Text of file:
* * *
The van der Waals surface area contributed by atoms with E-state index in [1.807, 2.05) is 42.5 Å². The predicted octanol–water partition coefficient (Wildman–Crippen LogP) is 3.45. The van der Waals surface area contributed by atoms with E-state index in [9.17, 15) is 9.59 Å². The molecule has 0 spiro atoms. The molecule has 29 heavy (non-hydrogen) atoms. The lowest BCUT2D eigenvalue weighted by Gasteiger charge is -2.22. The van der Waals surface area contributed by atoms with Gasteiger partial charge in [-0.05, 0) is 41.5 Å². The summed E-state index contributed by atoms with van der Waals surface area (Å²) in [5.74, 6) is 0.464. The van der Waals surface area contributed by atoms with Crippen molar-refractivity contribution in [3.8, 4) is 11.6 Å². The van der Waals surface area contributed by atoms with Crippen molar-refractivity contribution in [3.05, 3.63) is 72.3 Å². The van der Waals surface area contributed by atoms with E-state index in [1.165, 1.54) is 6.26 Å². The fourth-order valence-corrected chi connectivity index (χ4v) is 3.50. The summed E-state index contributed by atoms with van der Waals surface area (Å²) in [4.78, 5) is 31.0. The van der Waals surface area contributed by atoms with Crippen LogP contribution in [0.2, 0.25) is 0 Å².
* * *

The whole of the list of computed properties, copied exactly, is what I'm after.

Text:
The van der Waals surface area contributed by atoms with E-state index in [1.807, 2.05) is 42.5 Å². The predicted octanol–water partition coefficient (Wildman–Crippen LogP) is 3.45. The van der Waals surface area contributed by atoms with E-state index in [9.17, 15) is 9.59 Å². The molecule has 0 spiro atoms. The molecule has 29 heavy (non-hydrogen) atoms. The lowest BCUT2D eigenvalue weighted by Gasteiger charge is -2.22. The van der Waals surface area contributed by atoms with Gasteiger partial charge in [-0.05, 0) is 41.5 Å². The summed E-state index contributed by atoms with van der Waals surface area (Å²) in [5.74, 6) is 0.464. The van der Waals surface area contributed by atoms with Crippen molar-refractivity contribution in [3.8, 4) is 11.6 Å². The van der Waals surface area contributed by atoms with Crippen molar-refractivity contribution in [3.05, 3.63) is 72.3 Å². The van der Waals surface area contributed by atoms with E-state index in [1.165, 1.54) is 6.26 Å². The fourth-order valence-corrected chi connectivity index (χ4v) is 3.50. The summed E-state index contributed by atoms with van der Waals surface area (Å²) in [4.78, 5) is 31.0. The van der Waals surface area contributed by atoms with Crippen LogP contribution in [0.2, 0.25) is 0 Å².